SYRACUSE – Two relatives of Wawasee students addressed the school board Tuesday night concerning sanctions from the board, but before any comments were allowed, corporation attorney David Cates stood and reviewed the public comments policy.
He said that the law provides for the public to hear an open board meeting, but the board can stipulate the terms for public speaking.
“The topics have to be germane to school board function,” he said, adding that the tone should be kept civil. The board also would not discuss a personal issues due to privacy requirements.
Linda Pruitt, North Webster, and her father, Clifford Clevenger, asked if a ban placed on her family members from attending school events, or being on school premises, could be revoked. She said a letter they received from Superintendent Tom Edington, following issues with family members attending ball games, laid out the ban due to “a number of situations this summer.”
Refering to the ban, Pruitt asked the board, “Can we discuss it, and what are the legalities?” The board advised her to go to the superintendent with the problem. “But what if I don’t like what he says?” she asked.
Cates said that even though the schools are public, “It is absolutely legal for schools to control their property.”
Board President Rebecca Linnemeier said, “No one would be banned without a reason,” but added that she would see that the board review the matter. Edington said he would take another look at it.
Clevenger said he received a call from Edington to “not come to the school.”
“I’ve been a part of the school district for 37 years,” he said, “and I want to come see my kids and grandkids. I want to see their games. I’ve got kids and grandkids graduating.”
He also said that he understood that he would be charged $25 for security if he did attend a function on school premises. When told to discuss the matter with the superintendent, he answered, “I thought the school board made these decisions.”
Later in the meeting Edington informed the board that when these events happened, he sought advice  from law enforcement and legal experts.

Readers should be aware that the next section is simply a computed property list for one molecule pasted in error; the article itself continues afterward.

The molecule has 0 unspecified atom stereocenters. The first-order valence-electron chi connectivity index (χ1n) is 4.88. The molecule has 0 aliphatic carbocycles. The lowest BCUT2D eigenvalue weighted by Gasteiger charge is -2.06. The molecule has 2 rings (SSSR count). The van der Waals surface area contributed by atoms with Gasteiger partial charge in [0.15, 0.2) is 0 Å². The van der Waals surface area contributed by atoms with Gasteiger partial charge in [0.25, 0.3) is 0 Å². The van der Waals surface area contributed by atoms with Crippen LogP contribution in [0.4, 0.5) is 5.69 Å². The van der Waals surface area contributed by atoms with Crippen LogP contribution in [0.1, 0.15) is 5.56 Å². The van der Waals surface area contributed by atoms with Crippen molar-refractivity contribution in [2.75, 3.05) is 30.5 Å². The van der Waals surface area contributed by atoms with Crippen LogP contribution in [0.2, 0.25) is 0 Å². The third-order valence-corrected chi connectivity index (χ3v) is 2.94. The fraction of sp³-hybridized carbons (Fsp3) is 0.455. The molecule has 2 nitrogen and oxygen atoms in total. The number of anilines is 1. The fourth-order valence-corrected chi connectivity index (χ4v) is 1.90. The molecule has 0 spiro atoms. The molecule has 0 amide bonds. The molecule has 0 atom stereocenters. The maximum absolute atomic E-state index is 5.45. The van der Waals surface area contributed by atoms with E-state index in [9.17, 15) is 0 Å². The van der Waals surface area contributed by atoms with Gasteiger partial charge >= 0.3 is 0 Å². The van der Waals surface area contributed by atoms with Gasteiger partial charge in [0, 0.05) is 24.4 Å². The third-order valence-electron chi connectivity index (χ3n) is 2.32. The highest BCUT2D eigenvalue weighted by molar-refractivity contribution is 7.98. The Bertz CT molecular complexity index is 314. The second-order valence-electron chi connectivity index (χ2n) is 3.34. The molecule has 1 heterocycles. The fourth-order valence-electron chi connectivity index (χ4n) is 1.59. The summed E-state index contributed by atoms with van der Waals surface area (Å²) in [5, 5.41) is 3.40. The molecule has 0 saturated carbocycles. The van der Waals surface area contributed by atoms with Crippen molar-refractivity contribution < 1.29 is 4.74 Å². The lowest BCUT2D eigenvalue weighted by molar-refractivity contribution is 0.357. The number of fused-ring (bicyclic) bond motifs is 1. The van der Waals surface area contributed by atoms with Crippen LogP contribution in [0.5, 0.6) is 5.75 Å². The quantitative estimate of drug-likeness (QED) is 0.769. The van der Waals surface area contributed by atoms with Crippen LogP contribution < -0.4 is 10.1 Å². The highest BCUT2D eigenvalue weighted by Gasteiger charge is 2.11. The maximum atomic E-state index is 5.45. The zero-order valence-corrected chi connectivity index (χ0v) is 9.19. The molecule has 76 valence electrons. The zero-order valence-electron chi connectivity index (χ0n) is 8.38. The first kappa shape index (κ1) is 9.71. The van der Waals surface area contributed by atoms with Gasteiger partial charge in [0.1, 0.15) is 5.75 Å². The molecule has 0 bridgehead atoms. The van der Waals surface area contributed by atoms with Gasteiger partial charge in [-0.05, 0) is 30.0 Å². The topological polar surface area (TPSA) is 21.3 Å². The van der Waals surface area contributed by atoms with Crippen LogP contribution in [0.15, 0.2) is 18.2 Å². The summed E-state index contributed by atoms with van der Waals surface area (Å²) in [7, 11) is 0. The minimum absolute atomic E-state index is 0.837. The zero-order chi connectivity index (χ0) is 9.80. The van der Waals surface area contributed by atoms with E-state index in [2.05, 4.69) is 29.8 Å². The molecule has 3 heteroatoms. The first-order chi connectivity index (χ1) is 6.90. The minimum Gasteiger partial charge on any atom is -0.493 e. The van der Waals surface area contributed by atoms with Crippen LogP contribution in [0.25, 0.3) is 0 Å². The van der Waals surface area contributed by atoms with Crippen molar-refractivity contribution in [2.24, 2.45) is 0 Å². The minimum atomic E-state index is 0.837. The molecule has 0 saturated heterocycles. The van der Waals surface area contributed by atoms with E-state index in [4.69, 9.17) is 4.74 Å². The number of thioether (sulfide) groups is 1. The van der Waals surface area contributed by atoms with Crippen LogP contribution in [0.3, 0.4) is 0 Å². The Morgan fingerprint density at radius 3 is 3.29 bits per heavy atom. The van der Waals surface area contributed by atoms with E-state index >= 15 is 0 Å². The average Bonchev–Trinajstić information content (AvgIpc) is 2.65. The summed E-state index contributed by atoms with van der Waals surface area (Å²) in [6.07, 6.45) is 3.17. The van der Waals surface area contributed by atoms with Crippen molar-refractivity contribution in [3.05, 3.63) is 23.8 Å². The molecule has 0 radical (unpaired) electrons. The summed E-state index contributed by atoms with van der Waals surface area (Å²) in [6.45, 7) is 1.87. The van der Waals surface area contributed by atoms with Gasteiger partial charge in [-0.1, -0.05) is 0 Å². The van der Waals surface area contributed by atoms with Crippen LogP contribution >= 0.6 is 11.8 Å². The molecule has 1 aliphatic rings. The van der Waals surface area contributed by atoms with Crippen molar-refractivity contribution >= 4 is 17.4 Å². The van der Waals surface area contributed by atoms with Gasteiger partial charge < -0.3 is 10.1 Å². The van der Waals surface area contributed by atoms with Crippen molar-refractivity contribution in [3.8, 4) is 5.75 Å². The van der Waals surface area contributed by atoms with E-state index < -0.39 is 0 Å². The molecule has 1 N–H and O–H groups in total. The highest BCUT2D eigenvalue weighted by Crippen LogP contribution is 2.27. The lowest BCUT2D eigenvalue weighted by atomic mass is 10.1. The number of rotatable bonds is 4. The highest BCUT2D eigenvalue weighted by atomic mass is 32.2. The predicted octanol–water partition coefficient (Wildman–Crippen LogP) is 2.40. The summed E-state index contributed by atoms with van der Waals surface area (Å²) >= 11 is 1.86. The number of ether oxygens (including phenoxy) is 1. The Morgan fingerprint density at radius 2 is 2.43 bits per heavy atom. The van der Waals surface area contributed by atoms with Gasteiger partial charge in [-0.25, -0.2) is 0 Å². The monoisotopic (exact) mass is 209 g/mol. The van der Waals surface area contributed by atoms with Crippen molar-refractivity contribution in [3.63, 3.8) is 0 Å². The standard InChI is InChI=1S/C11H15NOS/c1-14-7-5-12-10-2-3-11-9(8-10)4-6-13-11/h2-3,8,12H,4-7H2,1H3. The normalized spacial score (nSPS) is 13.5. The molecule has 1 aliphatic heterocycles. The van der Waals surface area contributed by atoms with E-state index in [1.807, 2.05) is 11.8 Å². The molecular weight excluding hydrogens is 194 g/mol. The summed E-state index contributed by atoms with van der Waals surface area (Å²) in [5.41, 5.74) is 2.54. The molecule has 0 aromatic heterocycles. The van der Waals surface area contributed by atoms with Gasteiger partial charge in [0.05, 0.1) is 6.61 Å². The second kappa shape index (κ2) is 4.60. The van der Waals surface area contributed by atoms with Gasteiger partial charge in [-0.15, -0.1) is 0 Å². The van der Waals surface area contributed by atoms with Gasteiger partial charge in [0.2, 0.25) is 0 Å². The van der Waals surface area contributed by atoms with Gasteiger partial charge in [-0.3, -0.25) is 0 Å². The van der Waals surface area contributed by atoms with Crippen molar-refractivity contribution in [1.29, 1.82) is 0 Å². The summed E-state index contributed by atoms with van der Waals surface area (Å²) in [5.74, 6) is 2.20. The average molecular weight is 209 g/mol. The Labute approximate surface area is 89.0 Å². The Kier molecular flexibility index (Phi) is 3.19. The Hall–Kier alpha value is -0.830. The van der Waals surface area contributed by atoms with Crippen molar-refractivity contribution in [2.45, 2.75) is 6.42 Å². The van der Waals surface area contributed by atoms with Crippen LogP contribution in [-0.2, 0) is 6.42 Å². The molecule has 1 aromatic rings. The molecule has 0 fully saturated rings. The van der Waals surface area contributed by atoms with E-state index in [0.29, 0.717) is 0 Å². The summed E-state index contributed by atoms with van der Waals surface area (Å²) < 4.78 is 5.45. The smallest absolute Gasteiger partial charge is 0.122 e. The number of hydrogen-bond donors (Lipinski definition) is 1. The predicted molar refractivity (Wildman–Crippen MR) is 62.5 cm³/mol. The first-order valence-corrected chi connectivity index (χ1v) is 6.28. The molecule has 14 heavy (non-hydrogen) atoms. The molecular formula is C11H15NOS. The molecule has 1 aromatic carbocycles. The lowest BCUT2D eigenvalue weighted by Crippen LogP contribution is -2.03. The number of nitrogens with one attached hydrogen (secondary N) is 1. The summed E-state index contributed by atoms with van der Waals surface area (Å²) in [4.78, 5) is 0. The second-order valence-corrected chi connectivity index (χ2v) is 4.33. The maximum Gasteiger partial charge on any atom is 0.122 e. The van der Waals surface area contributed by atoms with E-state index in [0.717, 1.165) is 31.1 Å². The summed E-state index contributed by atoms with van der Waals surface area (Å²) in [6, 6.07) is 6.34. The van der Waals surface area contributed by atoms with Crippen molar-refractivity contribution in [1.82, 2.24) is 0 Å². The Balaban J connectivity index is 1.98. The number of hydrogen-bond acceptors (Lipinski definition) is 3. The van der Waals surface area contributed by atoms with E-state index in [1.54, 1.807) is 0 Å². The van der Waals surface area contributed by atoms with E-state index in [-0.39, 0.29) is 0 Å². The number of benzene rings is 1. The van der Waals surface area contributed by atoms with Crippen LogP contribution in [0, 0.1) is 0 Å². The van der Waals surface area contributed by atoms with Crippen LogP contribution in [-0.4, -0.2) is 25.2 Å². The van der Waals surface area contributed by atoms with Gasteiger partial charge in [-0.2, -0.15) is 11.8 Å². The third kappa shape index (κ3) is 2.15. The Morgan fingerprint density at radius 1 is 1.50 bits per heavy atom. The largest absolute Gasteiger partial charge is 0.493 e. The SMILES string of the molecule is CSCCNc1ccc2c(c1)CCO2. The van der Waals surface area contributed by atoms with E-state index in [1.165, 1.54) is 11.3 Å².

“I banned them because of a number of situations this summer. But there are family parties and functions when everybody could attend, and if security was needed everybody there would share the cost of security.”
Linnemeier again suggested that they all review the situation. “I think there has been some confusion and it needs clarification,” she said. Board members agreed.
The board did not agree to a proposed change order to construction work at the high school. Heavy equipment tore up conduits under the parking lot and the board wanted to know why the cost wasn’t the responsibility of the contractors involved.
Edington said that he was in talks about that, but in the meantime he wanted to get the bills paid and let the work continue. The cost is just over $5,000. Also, he said that since the wires were torn up, now would be a good time to lay them out correctly. The school would pay for this portion of the bill.
Statistician Bob Cockburn presented some figures to the board that showed an uptick in ISTEP scores over the past six years. He graphed scores in math and English for all grades who took the test from 2009 to the present.
“You can see a lot of major dips in 2013,” said Cockburn, “but that was when the test was a fiasco,” referring to the year the schools experienced state-wide technical problems. In total, “It is trending upward.”
Director of Curriculum and Instruction Joy Goshert told the board that Wawasee Middle School, which is being carefully monitored, has been making gains at every level. “We still have work to do, but it’s good to see gains.”
Other good news came in the form of donations. The board accepted $50 from the North Webster Church of the Brethren Women Fellowship to go toward the Boomerang Backpack program; $3,000 from the REMC Operation RoundUp Fund to ECO Challenge summer camp; $3,000 from Kosciusko County Community Foundation for aviation operations; $1,000 from Bart Culver to be used for a piano lab; and 100 backpacks donated by the Knights of Columbus.
In other employment matters, the board hired Mariah Corrigan for the Syracuse Title I paraprofessional position and Rebecca Weirick as North Webster Highly Qualified Title I paraprofessional. They accepted the resignation of Geoff Walmer as high school assistant principal.
They approved the transfers of Teresa Zurcher from North Webster kindergarten instructor to reading interventionist; Dawn Randall, cafeteria worker, from Syracuse to WMS; Christy Lawrence as Syracuse temporary remediation paraprofessional to Title I/ESL paraprofessional; and Anne Richey from paraprofessional to WHS receptionist.